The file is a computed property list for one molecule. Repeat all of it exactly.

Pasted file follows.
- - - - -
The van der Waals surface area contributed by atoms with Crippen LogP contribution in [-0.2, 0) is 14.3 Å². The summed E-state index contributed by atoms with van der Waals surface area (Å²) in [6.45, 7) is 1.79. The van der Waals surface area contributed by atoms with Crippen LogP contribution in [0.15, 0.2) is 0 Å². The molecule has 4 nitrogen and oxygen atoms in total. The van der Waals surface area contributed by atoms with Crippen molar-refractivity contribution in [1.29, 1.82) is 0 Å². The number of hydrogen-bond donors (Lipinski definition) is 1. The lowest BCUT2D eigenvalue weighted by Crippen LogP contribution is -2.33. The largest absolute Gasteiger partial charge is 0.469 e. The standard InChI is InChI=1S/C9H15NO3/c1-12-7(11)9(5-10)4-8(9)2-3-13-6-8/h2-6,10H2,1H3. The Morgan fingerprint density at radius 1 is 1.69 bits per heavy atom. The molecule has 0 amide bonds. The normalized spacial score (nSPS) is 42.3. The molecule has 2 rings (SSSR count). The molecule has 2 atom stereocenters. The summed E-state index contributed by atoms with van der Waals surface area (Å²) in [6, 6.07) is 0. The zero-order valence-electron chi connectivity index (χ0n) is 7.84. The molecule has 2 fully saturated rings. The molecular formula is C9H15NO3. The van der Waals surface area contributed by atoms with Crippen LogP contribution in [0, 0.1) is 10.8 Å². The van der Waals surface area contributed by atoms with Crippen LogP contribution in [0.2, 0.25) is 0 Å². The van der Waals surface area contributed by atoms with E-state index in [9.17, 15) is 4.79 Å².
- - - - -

The van der Waals surface area contributed by atoms with Crippen LogP contribution in [-0.2, 0) is 14.3 Å². The summed E-state index contributed by atoms with van der Waals surface area (Å²) in [6.45, 7) is 1.79. The van der Waals surface area contributed by atoms with Crippen LogP contribution in [0.15, 0.2) is 0 Å². The molecule has 4 nitrogen and oxygen atoms in total. The van der Waals surface area contributed by atoms with Crippen molar-refractivity contribution in [1.29, 1.82) is 0 Å². The number of hydrogen-bond donors (Lipinski definition) is 1. The lowest BCUT2D eigenvalue weighted by Crippen LogP contribution is -2.33. The largest absolute Gasteiger partial charge is 0.469 e. The standard InChI is InChI=1S/C9H15NO3/c1-12-7(11)9(5-10)4-8(9)2-3-13-6-8/h2-6,10H2,1H3. The Morgan fingerprint density at radius 1 is 1.69 bits per heavy atom. The molecule has 0 amide bonds. The normalized spacial score (nSPS) is 42.3. The molecule has 2 rings (SSSR count). The molecule has 2 atom stereocenters. The summed E-state index contributed by atoms with van der Waals surface area (Å²) in [6, 6.07) is 0. The zero-order valence-electron chi connectivity index (χ0n) is 7.84. The molecule has 2 fully saturated rings. The molecular formula is C9H15NO3. The van der Waals surface area contributed by atoms with Crippen LogP contribution in [0, 0.1) is 10.8 Å². The van der Waals surface area contributed by atoms with Crippen LogP contribution in [0.2, 0.25) is 0 Å². The van der Waals surface area contributed by atoms with E-state index in [9.17, 15) is 4.79 Å².